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Ryukyuan Performing Art
Ryukyuan Performing Art
Planned by Michio Mamiya
December 12 (Sun), 1999
Concert Hall ATM
In classical Japanese dance, rich expressions are made through the motions of the hands, shoulders, eyes, hips, and other parts of the body. Just like words, they carry significance and represent emotions. In contrast, I feel that classical Ryukyuan dance -- with its severe and quiet motions -- expresses the heart in a much more abstract way. In particular, what strikes me the most is the deep expressions related by the fingertips and the back.
I get the feeling that they are expressions of the sadness that has been borne by the Ryukyuan people throughout their history.
In World War II, Okinawa became the scene of a hard-fought, bloody land battle. Nowadays, it is forced to put up with more U.S. bases than the rest of the country, along with their associated problems. The meaning of Okinawa is something that all Japanese will have to concern themselves with seriously. That's why I think it is necessary for us to appreciate the true picture of Ryukyuan culture. But that doesn't mean simply just watching any kind of Ryukyuan public performance. Shortly before Okinawa was returned to Japan in 1972, I had my first chance to watch Ryukyuan dance, and cannot forget how wonderful it was. I'd love to see it again, and want all of you to see it, too.
The tonalities of Ryukyuan music resemble those of gamelan music in Java far to the south. Not only that, but the Ryukyu Islands boast a history quite different from that of the Japanese mainland: it had a king whereas the rest of Japan had an emperor; it carried on cultural exchanges with China and Southeast Asia in a different way than the mainland; and it still maintains its original culture. In the same way that Greek civilization has a particular meaning for the rest of Europe, the idea of "Ryukyu" perhaps stands for something more than merely just being another region of Japan.
Moreover, its culture is alive and well today. That's what comes to my mind whenever I watch Ryukyuan dance, with its primitive beauty combined with a brilliant sophistication, and listen to the expressive melodies.
The Charm of Ryukyuan Art
The Ryukyu kingdom, founded in 1429, maintained external relations with China, the Japanese mainland, Korea, and the countries of Southeast Asia. At the same time, it flourished on account of frequent trade with those nations. By the beginning of the 18th century, it welcomed ambassadors from China -- with which it stood in a tributary relationship as a vassal state -- at the Shuri Castle in Naha with grand performances of the Okansen-odori ("crown boat dances"), which was a form of entertainment developed expressly for that purpose. Classical Ryukyuan dance refers to this Okansen-odori, and is broken down into the four categories of the Rojin-odori ("old persons' dance"), the Wakashu-odori ("young persons' dance"), the Nisai-dori ("two-year-olds' dance") , the Ha-odori (for women) and the Kumi-odori (for dramatic performances).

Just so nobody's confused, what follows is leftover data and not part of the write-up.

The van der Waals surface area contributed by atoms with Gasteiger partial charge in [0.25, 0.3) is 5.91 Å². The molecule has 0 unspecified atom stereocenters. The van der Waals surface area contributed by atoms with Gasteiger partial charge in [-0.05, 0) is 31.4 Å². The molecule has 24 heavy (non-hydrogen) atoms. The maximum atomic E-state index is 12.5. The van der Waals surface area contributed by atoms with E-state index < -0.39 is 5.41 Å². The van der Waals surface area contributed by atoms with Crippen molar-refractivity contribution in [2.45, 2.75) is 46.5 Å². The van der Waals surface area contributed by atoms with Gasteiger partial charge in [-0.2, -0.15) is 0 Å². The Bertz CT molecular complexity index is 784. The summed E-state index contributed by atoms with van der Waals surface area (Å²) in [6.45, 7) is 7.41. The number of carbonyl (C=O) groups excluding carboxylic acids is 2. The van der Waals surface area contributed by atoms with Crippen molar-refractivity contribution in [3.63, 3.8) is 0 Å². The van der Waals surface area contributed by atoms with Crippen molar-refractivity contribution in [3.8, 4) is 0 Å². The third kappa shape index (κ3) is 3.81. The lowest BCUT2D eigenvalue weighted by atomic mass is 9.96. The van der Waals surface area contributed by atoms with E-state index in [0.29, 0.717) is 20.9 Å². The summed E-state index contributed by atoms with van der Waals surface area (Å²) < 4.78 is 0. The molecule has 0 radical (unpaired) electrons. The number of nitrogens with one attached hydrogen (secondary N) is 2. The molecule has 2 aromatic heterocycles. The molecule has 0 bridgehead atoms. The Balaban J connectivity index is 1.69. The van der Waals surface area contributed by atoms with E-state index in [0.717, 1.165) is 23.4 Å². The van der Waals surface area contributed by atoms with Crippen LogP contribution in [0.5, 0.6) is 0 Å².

Rojin-odori is meant to be performed at celebratory feasts and the opening curtain of public performances, and is danced and sung to the words of congratulatory songs. Wakashu-odori, meanwhile, is danced in the red, drape-sleeved, lined kimono worn by the aristocracy before donning the clothes worn for the coming-of-age ceremony. The Nisai-odori is a lively, animated dance by young men upon donning their coming-of-age clothes. The women's Ha-odori is not only splendid but quite an elegant dance, and can be characterized as the typical classical dance. On the other hand, the Kumi-odori is a dramatic form intended mainly to convey the central meaning of the words through song and dance.
The performance this time will feature a work, Shushin-kaneiri, by the founder of the Kumi-odori, Tamagusuku-chokun. As it shares the same plot as the "Doseiji-mono" story seen in Kabuki and elsewhere on the Japanese mainland, it can be termed as the Ryukyuan version of "Doseiji." Also to be performed is the Zo-odori, which was created by the dancers of the Okansen-dori, who took that dance from the court to the streets when they lost their stipends after the Ryukyu kingdom became Okinawa prefecture early in the Meiji Period (around 1870). Compared with the atmosphere of the traditional classical dance, it has incorporated many elements of popular song and dance. The energy of the masses has been newly poured into of both the dance postures and the clothing, rooting it firmly as a public performance style of the common people.
We are eager to have you appreciate these various forms of Okinawan performances.
(Head, Cultural Section, Educational Department, Okinawa Prefecture)
Noho Miyagi (master, Noho Division, Miyagi School)
1953 Studied Kumi-odori and Ryukyuan dance under the master, Genzo Tamagusuku.
1962 Entered the Miyagi Nozo Research Institute of Ryukyu Dance.
1970 Established the Miyagi School, and assumed the accredited mastership of Miyagi Noho.
1986 Recognized as a National Important Cultural Asset as a dancer of Kumi-odori.
1990 Became professor in the Music Department of Okinawa Prefectural University of the Arts, and still holds that position.
1991 Established Noho Division of the Miyagi School, and became master.
1997 Recognized as Okinawa Prefectural Cultural Asset as a dancer of traditional Okinawan dances.
Besides Japan, Noho Miyagi has given performances worldwide in such places as Los Angeles, Hawaii, Thailand, Malaysia, and Indonesia.
|Категория: Танцы Рюкю / Ruykyu dance / 琉球舞踊 | Добавил: Tiana (20 Октября 2011)
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